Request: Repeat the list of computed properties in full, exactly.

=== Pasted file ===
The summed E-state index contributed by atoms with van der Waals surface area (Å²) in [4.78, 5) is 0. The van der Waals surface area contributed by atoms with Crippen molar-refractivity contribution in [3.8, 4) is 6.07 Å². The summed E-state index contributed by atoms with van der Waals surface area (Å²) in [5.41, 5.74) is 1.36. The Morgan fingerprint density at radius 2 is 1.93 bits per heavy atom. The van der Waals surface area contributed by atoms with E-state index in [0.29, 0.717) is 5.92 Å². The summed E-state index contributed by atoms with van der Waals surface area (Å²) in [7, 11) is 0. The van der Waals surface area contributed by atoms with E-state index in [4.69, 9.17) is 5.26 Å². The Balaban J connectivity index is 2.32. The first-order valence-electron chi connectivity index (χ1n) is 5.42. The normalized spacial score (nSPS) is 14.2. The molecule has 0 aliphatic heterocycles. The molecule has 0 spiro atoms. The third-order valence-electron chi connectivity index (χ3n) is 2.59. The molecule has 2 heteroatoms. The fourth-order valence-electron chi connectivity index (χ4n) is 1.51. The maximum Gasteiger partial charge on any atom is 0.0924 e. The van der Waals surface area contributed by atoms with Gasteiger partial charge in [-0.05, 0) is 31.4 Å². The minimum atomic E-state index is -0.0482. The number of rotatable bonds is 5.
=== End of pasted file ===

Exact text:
The summed E-state index contributed by atoms with van der Waals surface area (Å²) in [4.78, 5) is 0. The van der Waals surface area contributed by atoms with Crippen molar-refractivity contribution in [3.8, 4) is 6.07 Å². The summed E-state index contributed by atoms with van der Waals surface area (Å²) in [5.41, 5.74) is 1.36. The Morgan fingerprint density at radius 2 is 1.93 bits per heavy atom. The van der Waals surface area contributed by atoms with E-state index in [0.29, 0.717) is 5.92 Å². The summed E-state index contributed by atoms with van der Waals surface area (Å²) in [7, 11) is 0. The van der Waals surface area contributed by atoms with E-state index in [4.69, 9.17) is 5.26 Å². The Balaban J connectivity index is 2.32. The first-order valence-electron chi connectivity index (χ1n) is 5.42. The normalized spacial score (nSPS) is 14.2. The molecule has 0 aliphatic heterocycles. The molecule has 0 spiro atoms. The third-order valence-electron chi connectivity index (χ3n) is 2.59. The molecule has 2 heteroatoms. The fourth-order valence-electron chi connectivity index (χ4n) is 1.51. The maximum Gasteiger partial charge on any atom is 0.0924 e. The van der Waals surface area contributed by atoms with Gasteiger partial charge in [-0.05, 0) is 31.4 Å². The minimum atomic E-state index is -0.0482. The number of rotatable bonds is 5.